What’s the Real Deal with Whole Grain & Whole Wheat?
If the terms “whole wheat”, “whole grain”, “multi-grain” confuse you, you are not alone. The following is the official definition of “whole grains” as approved and endorsed by the Whole Grains Council: Whole grains or foods made from them contain all the essential parts and naturally-occurring nutrients of the entire grain seed. If the grain has been processed (e.g., cracked, crushed, rolled, extruded, and/or cooked), the food product should deliver approximately the same rich balance of nutrients that are found in the original grain seed.
Whole grains include foods and flours of the following Amaranth, Barley, Buckwheat, Corn (including whole cornmeal and popcorn) Millet, Oats (including oatmeal), Quinoa, Rice (including brown, colored and wild rice), Rye, Sorghum (also called milo), Teff, Triticale, Wheat, including varieties, such as spelt, emmer, farro, einkorn, Kamut®, durum and forms such as bulgur, cracked wheat and wheat berries.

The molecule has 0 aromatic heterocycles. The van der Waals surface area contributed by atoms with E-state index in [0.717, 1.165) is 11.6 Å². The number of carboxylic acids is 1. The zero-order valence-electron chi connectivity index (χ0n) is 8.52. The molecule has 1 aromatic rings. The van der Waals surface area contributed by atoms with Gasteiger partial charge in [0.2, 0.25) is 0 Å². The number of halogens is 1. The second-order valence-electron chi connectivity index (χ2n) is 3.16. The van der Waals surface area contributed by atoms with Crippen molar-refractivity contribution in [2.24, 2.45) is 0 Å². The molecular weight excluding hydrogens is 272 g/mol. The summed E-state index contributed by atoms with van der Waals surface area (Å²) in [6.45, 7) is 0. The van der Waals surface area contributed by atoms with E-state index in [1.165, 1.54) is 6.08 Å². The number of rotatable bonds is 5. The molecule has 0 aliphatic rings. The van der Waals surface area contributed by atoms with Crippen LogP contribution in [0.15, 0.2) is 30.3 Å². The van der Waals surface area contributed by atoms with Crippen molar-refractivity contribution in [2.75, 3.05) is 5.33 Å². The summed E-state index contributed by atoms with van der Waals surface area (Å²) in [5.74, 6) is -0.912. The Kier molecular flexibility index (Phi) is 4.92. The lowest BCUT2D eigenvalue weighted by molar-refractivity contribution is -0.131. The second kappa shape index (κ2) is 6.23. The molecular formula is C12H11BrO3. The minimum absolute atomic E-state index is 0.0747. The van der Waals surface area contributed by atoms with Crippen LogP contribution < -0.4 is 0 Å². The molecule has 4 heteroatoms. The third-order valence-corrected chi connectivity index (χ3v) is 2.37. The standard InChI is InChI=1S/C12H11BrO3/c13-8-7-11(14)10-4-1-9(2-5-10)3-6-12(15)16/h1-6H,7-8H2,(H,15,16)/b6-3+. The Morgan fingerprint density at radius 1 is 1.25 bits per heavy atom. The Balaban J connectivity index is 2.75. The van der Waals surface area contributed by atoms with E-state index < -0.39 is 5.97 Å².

What the passing of the Farm Bill could mean to you…
Every five years, Congress passes a bundle of legislation, commonly called the "Farm Bill" that sets national agriculture, nutrition, conservation, and forestry policy. The last Farm Bill was passed in 2008, and expired in 2012. On April 26th, the Senate Committee voted and passed the Bill by a vote of 16-5.
There was a $125 million commitment to bringing healthy food and jobs to underserved areas, which was a victory for national healthy food advocates, and particularly for low-income people and communities of color typically hit first and worst. It will also help to revitalize communities by bringing in new, vibrant, healthy food retail and by creating and preserving quality jobs for local residents. For the first time ever, the bill will officially establish a national Healthy Food Financing Initiative (HFFI) at the US Department of Agriculture.